They are neutral to litmus and do not combine with dilute acids or bases; strong bases, such as lime and baryta, yield saccharates, whilst, under certain conditions, acids and acid anhydrides may yield esters.
The solution reddens litmus and is an astringent.
Boric acid (q.v.) being only a weak acid, its salts readily undergo hydrolytic dissociation in aqueous solution, and this property can be readily shown with a concentrated aqueous solution of borax, for by adding litmus and then just sufficient acetic acid to turn the litmus red, the addition of a large volume of water to the solution changes the colour back to blue again.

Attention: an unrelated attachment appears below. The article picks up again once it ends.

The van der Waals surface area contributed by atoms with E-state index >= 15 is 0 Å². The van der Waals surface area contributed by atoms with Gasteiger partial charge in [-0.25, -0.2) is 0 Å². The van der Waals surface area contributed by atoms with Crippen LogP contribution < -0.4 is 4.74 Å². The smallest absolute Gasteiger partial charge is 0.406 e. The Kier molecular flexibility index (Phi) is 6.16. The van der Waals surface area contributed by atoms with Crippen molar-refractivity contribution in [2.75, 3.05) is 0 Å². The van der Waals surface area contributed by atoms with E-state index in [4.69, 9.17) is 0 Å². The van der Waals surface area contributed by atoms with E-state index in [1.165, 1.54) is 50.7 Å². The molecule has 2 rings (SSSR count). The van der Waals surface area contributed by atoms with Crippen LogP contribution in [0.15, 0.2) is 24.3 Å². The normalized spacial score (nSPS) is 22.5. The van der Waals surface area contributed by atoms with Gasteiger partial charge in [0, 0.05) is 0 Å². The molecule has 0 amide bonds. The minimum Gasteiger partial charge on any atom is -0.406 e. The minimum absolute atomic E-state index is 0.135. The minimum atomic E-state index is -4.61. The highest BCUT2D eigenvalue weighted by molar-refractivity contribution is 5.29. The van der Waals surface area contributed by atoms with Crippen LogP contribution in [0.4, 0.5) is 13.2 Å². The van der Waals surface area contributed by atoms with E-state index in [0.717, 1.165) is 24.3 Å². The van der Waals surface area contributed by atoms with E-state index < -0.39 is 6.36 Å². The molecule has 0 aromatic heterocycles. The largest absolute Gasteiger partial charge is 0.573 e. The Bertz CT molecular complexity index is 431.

The free acid turns blue litmus to a claret colour.
The aqueous solution is strongly acid to litmus and dissolves most metals directly.
In the solution, therefore, there is now an excess of hydroxyl ions; consequently it has an alkaline reaction and the litmus turns blue.
The solution of arsenious oxide in water reacts acid towards litmus and contains tribasic arsenious acid, although on evaporation of the solution the trioxide is obtained and not the free acid.
By adding certain alkalies to the other ingredients used in the preparation of these pigments, the colour becomes indigoblue, in which case it is the litmus of the Dutch manufacturers.